SHARES in Bushveld Minerals looked set to end the day almost 8% higher continuing a surge from April 30, the day before the company announced the $68m purchase of process facilities that would help take vanadium output to 10,000 tons a year.
The UK-listed firm said on May 1 it would buy Vanchem Vanadium Products requiring capital of $45m. This would be for the refurbishment of facilities including three roasting kilns with capacity to produce vanadium products. Bushveld Minerals would also spend $20m developing its Mokopane vanadium deposit which will supply ore to Vanchem.
As with its existing asset Vametco, Vanchem is in South Africa’s North West province amongst the many platinum group metal operations, but Mokopane is situated northwards in Limpopo province.
The total cost of the investment would be $133m including the purchase price, opening of Mokopane and refurbishment of Vanchem which will be undertaken over five years. For the purchase price, an initial $6.8m will be paid upfront with the balance paid by October.
The share was last trading on the London Stock Exchange at 31.55 pence per share taking gains on a 12-month basis to around 32%. It has a market capitalisation of £330m.
The company already has a presence in vanadium – a mineral anchored in the steel manufacturing business – producing 2,560 tons of vanadium and plans to increase capacity to 3,400 tons. These facilities have a nameplate capacity of 5,000 tons.
“The deal secures a cash generative asset and increases the group exposure to the commodity supported by a structural deficit market dynamics,” said SP Angel, a broker that is Bushveld Minerals nominated advisor and broker.
The cost of the purchase, refurbishment and development of Mokopane would be an estimated 40% of the cost a mine to process facility greenfields project, the broker said. As a brownfields project, the purchase and development of Vanchem is consistent with Bushveld’s broader low-risk strategy.
For instance, the company is invested in another UK-listed company, Afritin Mining, which is redeveloping a tin operation in Namibia previously operated by Iscor, the former South African steel manufacturer.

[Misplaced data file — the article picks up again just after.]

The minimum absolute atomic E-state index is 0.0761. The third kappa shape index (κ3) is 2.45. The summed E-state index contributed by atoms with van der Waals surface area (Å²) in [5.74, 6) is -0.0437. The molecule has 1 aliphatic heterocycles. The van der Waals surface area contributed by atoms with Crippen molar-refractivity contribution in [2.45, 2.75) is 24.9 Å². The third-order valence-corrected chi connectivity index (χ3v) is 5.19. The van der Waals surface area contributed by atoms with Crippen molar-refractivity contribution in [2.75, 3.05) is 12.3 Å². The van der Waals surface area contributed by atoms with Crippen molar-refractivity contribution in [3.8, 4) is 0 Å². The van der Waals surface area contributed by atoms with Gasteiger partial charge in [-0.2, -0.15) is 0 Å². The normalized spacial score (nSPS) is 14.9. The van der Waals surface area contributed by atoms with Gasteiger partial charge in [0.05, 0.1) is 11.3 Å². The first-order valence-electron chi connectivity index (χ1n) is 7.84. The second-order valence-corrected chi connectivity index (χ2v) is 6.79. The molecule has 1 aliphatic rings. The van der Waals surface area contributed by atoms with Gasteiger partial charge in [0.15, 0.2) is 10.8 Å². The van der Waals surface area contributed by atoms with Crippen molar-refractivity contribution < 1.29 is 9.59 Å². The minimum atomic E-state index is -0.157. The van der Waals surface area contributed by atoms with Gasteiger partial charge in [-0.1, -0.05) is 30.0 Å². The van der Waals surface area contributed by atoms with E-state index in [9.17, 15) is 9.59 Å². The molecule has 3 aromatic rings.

Bushveld Minerals said the vanadium market was “underwritten” by the steel manufacturing industry, but there is also an application in the production of energy storage applications such as VRFBs or vanadium redox flow batteries.
Financing of the transaction would be from existing cash flow from its Vametco facilities as well as debt facilities.
Vametco’s sales revenue and earnings before interest, tax, depreciation and amortisation for the 2018 financial year increased 142.7% and 349.2% respectively to $192.2m (2017: $79.2m) and $107.5m (2017: $23.9m), underpinned by higher vanadium prices. The ferrovanadium price averaged $81.2/KgV in 2018, an increase of 148.9% relative to the previous year. Ferrovanadium price has averaged $76/KgV, year to date.
“This substantially reduces the capital required to bring the Mokopane Project into production, while also bringing it online in a much shorter timeframe than if we were to construct a new plant,” said Fortune Mojapelo, CEO of Bushveld Minerals in a statement.
“We consider ourselves the ideal buyer for these businesses and given our sound portfolio of high quality deposits and a strong operating base established with Vametco, now is the perfect time to take advantage of this opportunity,” he said.